Gary Reusche just about to end a long term career at the World Bank is also one of the original members of ebbf and just to give you an idea of the diversity of participants and of conversations that will enrich the next ebbf international event, he now comes to Barcelona with his own set of questions keen to explore the motivations that will bring about an interconnectedness of prosperity during the event, starting by learning about his own country of residence: Ukraine.
He writes “Ukraine is part of Russia, right? It wasn’t too long ago that most of the world saw Ukraine as part of Russia. In the last couple of years, the world has come to know that Ukrainians want to re-establish their own identity. Geopolitical politics, tanks, rockets, bullets, grenades, students killed by snipers, rural homes destroyed by duelling artilleries, deaths, millions displaced, conflicting stories about who is doing what and why— part of every day life now in Ukraine (and Europe).
The theme of the conference is prosperity. But … is prosperity possible in one part of the world, when other parts of the world experience the horrors of war or the injustice of powerful oligarchs of whatever persuasion? The Baha’i International Community stated that there is an “interconnected nature of our challenges and our prosperity.” More specifically, “The increasingly apparent interconnectedness of development, security and human rights on a global scale confirms that peace and prosperity are indivisible – that no sustainable benefit can be conferred on a nation or community if the welfare of the nations as a whole is ignored or neglected.”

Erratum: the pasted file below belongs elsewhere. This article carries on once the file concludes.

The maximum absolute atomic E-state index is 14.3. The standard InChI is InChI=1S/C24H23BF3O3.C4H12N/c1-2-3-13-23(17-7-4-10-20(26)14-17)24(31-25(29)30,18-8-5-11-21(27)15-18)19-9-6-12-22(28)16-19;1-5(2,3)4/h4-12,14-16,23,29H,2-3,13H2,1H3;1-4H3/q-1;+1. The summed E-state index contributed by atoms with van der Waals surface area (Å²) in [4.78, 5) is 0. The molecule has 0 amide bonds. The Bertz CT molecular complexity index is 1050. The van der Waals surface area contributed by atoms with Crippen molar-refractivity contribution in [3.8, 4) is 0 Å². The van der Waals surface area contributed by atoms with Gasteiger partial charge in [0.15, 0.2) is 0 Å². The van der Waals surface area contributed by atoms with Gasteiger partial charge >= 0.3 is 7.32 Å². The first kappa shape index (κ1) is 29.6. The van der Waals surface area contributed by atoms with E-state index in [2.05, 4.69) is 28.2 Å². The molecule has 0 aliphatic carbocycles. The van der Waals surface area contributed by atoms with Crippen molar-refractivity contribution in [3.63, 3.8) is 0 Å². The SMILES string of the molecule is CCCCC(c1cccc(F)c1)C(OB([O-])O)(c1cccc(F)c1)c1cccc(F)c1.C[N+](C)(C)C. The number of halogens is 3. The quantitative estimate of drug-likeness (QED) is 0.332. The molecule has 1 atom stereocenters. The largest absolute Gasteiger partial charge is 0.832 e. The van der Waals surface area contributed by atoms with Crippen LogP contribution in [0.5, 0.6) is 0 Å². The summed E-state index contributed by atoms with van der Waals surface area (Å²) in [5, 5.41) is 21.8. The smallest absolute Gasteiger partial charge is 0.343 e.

What happened in Ukraine? Did we witness a peaceful uprising against a corrupt administration, started by students wanting to live without corruption, small businesses protesting against so-called “rent seekers”?
The interconnectedness of prosperity is not on the agenda anywhere. Refugees are flooding into Europe from the Middle East, and Africa. But why are they fleeing? What factors created this flood of human misery? Can we ignore the conditions that created this catastrophe and still talk about prosperity in Europe only? I don’t think so.
When business discusses prosperity, exactly what prosperity is being discussed? Is it the prosperity of the owners, or the CEOs, or the employees, or their families? These are all different perspectives. What time frame is being discussed for prosperity? How long is any prosperity going to last in a world increasingly threatened almost daily by every conceivable catastrophe.
Maybe there are lessons from Ukraine. In Ukraine nobody believes the government is going to lead the cultural change required to create a more inclusive, interconnected prosperity. We are seeing the same from the US. More people are needed to turn the tide.
So how to make a difference? Interesting question that I hope the conference will discuss. In American politics Bernie Sanders is saying, even if elected, he (or any other potential leader) would be powerless to make the necessary changes. His upshot is that more people must be passionate about the interconnectedness of prosperity to make a difference.
How can ebbf and business play an effective role to ensure that prosperity is understood as something different from the acquisition of material goods for small minorities in limited corners of the world? What role can business play to catalyse people to arise and work for inclusiveness and unity and sustainable prosperity?